Redox phospholipidomics of enzymatically generated oxygenated phospholipids as specific signals of programmed cell death

V E Kagan*, Y Y Tyurina, W Y Sun, L L Vlasova, H Dar, V A Tyurin, A A Amoscato, R Mallampalli, P C A van der Wel, R R He, A A Shvedova, D Gabrilovich, H Bayir

*Corresponding author for this work

Research output: Contribution to journalReview articlepeer-review

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High fidelity and effective adaptive changes of the cell and tissue metabolism to changing environments require strict coordination of numerous biological processes. Multicellular organisms developed sophisticated signaling systems of monitoring and responding to these different contexts. Among these systems, oxygenated lipids play a significant role realized via a variety of re-programming mechanisms. Some of them are enacted as a part of pro-survival pathways that eliminate harmful or unnecessary molecules or organelles by a variety of degradation/hydrolytic reactions or specialized autophageal processes. When these “partial” intracellular measures are insufficient, the programs of cells death are triggered with the aim to remove irreparably damaged members of the multicellular community. These regulated cell death mechanisms are believed to heavily rely on signaling by a highly diversified group of molecules, oxygenated phospholipids (PLox). Out of thousands of detectable individual PLox species, redox phospholipidomics deciphered several specific molecules that seem to be diagnostic of specialized death programs. Oxygenated cardiolipins (CLs) and phosphatidylethanolamines (PEs) have been identified as predictive biomarkers of apoptosis and ferroptosis, respectively. This has led to decoding of the enzymatic mechanisms of their formation involving mitochondrial oxidation of CLs by cytochrome c and endoplasmic reticulum-associated oxidation of PE by lipoxygenases. Understanding of the specific biochemical radical-mediated mechanisms of these oxidative reactions opens new avenues for the design and search of highly specific regulators of cell death programs. This review emphasizes the usefulness of such selective lipid peroxidation mechanisms in contrast to the concept of random poorly controlled free radical reactions as instruments of non-specific damage of cells and their membranes. Detailed analysis of two specific examples of phospholipid oxidative signaling in apoptosis and ferroptosis along with their molecular mechanisms and roles in reprogramming has been presented.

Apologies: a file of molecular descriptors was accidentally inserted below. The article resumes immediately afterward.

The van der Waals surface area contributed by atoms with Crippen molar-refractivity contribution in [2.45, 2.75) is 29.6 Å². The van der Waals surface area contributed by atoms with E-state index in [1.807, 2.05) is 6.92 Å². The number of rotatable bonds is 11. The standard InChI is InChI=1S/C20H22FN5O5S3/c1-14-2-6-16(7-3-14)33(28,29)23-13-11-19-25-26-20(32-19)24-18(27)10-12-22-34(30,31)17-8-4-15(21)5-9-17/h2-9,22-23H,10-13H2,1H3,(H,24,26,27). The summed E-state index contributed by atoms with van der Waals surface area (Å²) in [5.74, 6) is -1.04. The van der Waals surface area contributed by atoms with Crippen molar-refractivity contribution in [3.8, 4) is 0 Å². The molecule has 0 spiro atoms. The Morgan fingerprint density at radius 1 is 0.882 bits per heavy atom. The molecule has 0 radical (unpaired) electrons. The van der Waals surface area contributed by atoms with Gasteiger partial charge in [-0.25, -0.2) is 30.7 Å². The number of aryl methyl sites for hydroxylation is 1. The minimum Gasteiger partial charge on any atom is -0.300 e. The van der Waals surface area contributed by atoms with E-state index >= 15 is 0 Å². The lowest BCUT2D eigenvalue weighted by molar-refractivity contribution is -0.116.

Original languageEnglish
Pages (from-to)231-241
Number of pages11
JournalFree Radical Biology and Medicine
Early online date25-Dec-2019
Publication statusPublished - 1-Feb-2020


  • lipidomics
  • apoptosis
  • lipids
  • ferroptosis

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